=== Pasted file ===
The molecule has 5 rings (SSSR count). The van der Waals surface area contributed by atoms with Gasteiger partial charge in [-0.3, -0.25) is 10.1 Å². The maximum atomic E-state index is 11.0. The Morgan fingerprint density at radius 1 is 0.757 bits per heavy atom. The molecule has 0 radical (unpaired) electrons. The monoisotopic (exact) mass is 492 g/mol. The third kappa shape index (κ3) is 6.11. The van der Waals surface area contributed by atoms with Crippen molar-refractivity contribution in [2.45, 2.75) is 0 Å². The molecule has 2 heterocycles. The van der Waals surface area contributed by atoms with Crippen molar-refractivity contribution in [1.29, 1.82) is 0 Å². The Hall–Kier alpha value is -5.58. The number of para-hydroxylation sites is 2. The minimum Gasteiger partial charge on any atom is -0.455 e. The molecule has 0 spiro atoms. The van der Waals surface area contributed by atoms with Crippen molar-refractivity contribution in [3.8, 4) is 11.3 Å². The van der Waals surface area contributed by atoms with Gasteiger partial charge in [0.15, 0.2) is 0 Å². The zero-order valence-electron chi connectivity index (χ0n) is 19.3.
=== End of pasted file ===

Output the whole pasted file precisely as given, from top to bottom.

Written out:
The molecule has 5 rings (SSSR count). The van der Waals surface area contributed by atoms with Gasteiger partial charge in [-0.3, -0.25) is 10.1 Å². The maximum atomic E-state index is 11.0. The Morgan fingerprint density at radius 1 is 0.757 bits per heavy atom. The molecule has 0 radical (unpaired) electrons. The monoisotopic (exact) mass is 492 g/mol. The third kappa shape index (κ3) is 6.11. The van der Waals surface area contributed by atoms with Crippen molar-refractivity contribution in [2.45, 2.75) is 0 Å². The molecule has 2 heterocycles. The van der Waals surface area contributed by atoms with Crippen molar-refractivity contribution in [1.29, 1.82) is 0 Å². The Hall–Kier alpha value is -5.58. The number of para-hydroxylation sites is 2. The minimum Gasteiger partial charge on any atom is -0.455 e. The molecule has 0 spiro atoms. The van der Waals surface area contributed by atoms with Crippen molar-refractivity contribution in [3.8, 4) is 11.3 Å². The van der Waals surface area contributed by atoms with Gasteiger partial charge in [0.15, 0.2) is 0 Å². The zero-order valence-electron chi connectivity index (χ0n) is 19.3.